The opinion of the court was delivered by: COHEN
Defendant, Ernest Russo, seeks a vacation of the sentence imposed upon him April 19, 1963 on an indictment returned November 7, 1962 charging six offenses of the federal statutory scheme for taxing illegal wagers, in violation of 26 U.S.C. §§ 7203 and 7262. These six counts were predicated on Russo's failure to pay a special gambling occupational tax required under 26 U.S.C. §§ 4401, 4411 and upon his failure to register with and supply information to the District Director of the Internal Revenue Service, as required by 26 U.S.C. § 4412(a).
Initially, on November 16, 1962, Russo pleaded not guilty to the indictment, but on March 1, 1963 he withdrew his previous plea and entered a plea of guilty to all six counts thereof. On April 19, 1963 the defendant was fined $1,000.00, the payment of which was suspended and he was placed on probation for a period of five years without supervision. This probationary period expired prior to the filing of this motion.
The motion is in the nature of a writ of error coram nobis. In support thereof, Russo relies on Marchetti v. United States, 390 U.S. 39, 19 L. Ed. 2d 889, 88 S. Ct. 697 (1968) and Grosso v. United States, 390 U.S. 62, 19 L. Ed. 2d 906, 88 S. Ct. 709 (1968) which held that the assertion by a defendant of the privilege against self-incrimination under the fifth amendment is a bar to prosecution for violation of the federal laws taxing illegal wagers. He claims that these cases should have retroactive application; that although he has completed his period of probation he is still suffering civil disabilities as a result of his conviction, e.g., an inability to obtain employment; and is entitled to relief.
Title 28 U.S.C. § 1651(a) empowers federal courts to issue "all writs necessary or appropriate in aid of their respective jurisdictions and agreeable to the usages and principles of law." In United States v. Morgan, 346 U.S. 502, 511, 98 L. Ed. 248, 74 S. Ct. 247 (1954), the Court concluded that this "all-writs" section empowers a district court to take cognizance of a motion in the nature of coram nobis. The Court further noted that:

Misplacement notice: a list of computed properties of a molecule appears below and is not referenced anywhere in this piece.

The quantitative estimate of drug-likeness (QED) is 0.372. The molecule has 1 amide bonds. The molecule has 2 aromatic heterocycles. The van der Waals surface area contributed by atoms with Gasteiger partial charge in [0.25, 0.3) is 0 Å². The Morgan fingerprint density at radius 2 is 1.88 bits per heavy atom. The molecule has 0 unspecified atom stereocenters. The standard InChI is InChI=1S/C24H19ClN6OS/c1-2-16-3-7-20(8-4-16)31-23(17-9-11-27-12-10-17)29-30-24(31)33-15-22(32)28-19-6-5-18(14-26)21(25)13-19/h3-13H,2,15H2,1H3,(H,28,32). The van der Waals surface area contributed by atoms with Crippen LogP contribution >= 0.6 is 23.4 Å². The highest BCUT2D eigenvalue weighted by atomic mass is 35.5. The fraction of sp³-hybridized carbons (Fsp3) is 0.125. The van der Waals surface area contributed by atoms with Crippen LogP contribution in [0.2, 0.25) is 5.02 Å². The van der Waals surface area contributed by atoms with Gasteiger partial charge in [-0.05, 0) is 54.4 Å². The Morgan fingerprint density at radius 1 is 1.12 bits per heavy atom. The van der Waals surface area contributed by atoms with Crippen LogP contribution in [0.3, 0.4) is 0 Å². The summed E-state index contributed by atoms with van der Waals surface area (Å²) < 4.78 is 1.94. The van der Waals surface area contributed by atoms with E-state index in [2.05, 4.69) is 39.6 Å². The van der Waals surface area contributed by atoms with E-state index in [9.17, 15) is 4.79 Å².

[such] a motion is a step in the criminal case and not, like habeas corpus where relief is sought in a separate case and record, the beginning of a separate civil proceeding. Id. at 505, n. 4.
Thus, the hearing of such a motion is "in aid" of the already existing criminal jurisdiction of this court.
Additionally, in United States v. National Dairy Products Corp., 313 F. Supp. 534, 537 (W.D. Mo. 1970), the court stated:
We view Morgan's recognition of coram nobis jurisdiction as simply a determination that Section 1651(a) is broad enough to provide commensurate post-conviction jurisdiction for federal prisoners who fall outside the "custody" requirement of Section 2255.
Finally, the court concluded that " coram nobis is presently available to test the validity of sentences completely served . . ." Id.
The only remaining jurisdictional question is whether the error complained of by the defendant is of the nature normally within the scope of coram nobis relief. In United States v. Mayer, 235 U.S. 55, 69, 59 L. Ed. 129, 35 S. Ct. 16 (1914), the Court stated that coram nobis was designed to correct situations
where the errors were of the most fundamental character, that is, such as rendered the proceeding itself irregular and invalid.
The inability of defendant to exercise his fifth amendment privilege against self-incrimination is unquestionably an error that directly affects the validity of the prior proceeding. Meadows v. United States, 420 F.2d 795, 799 (9th Cir. 1969). If defendant had been able to invoke the fifth amendment privilege, this conviction would have been impossible since the Supreme Court has held that invocation of the fifth amendment privilege is a bar to prosecutions for violations of the federal wagering tax scheme. This is precisely the area within which coram nobis was designed to operate. See, e.g., Johnson v. United States, 344 F.2d 401, 411 ...